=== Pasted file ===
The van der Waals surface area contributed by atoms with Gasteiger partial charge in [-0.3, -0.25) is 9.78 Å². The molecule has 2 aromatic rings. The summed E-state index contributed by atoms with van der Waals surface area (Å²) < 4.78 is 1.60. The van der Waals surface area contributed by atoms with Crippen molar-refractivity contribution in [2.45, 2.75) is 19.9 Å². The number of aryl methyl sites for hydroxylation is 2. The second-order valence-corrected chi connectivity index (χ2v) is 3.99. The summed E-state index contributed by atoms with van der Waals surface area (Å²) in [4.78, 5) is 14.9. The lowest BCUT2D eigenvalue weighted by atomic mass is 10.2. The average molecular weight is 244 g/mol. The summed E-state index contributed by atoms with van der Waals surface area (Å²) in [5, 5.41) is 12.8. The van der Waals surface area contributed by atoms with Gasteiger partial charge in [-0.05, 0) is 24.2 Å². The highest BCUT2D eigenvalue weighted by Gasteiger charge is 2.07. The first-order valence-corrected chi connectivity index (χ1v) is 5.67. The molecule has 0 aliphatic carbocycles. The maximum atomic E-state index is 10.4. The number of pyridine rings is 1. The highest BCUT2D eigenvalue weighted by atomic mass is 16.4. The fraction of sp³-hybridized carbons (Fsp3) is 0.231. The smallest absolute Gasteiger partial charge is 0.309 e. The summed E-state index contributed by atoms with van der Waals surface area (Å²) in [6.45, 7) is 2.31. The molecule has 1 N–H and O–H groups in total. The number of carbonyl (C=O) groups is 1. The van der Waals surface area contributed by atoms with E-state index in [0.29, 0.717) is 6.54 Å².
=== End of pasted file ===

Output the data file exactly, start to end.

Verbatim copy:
The van der Waals surface area contributed by atoms with Gasteiger partial charge in [-0.3, -0.25) is 9.78 Å². The molecule has 2 aromatic rings. The summed E-state index contributed by atoms with van der Waals surface area (Å²) < 4.78 is 1.60. The van der Waals surface area contributed by atoms with Crippen molar-refractivity contribution in [2.45, 2.75) is 19.9 Å². The number of aryl methyl sites for hydroxylation is 2. The second-order valence-corrected chi connectivity index (χ2v) is 3.99. The summed E-state index contributed by atoms with van der Waals surface area (Å²) in [4.78, 5) is 14.9. The lowest BCUT2D eigenvalue weighted by atomic mass is 10.2. The average molecular weight is 244 g/mol. The summed E-state index contributed by atoms with van der Waals surface area (Å²) in [5, 5.41) is 12.8. The van der Waals surface area contributed by atoms with Gasteiger partial charge in [-0.05, 0) is 24.2 Å². The highest BCUT2D eigenvalue weighted by Gasteiger charge is 2.07. The first-order valence-corrected chi connectivity index (χ1v) is 5.67. The molecule has 0 aliphatic carbocycles. The maximum atomic E-state index is 10.4. The number of pyridine rings is 1. The highest BCUT2D eigenvalue weighted by atomic mass is 16.4. The fraction of sp³-hybridized carbons (Fsp3) is 0.231. The smallest absolute Gasteiger partial charge is 0.309 e. The summed E-state index contributed by atoms with van der Waals surface area (Å²) in [6.45, 7) is 2.31. The molecule has 1 N–H and O–H groups in total. The number of carbonyl (C=O) groups is 1. The van der Waals surface area contributed by atoms with E-state index in [0.29, 0.717) is 6.54 Å².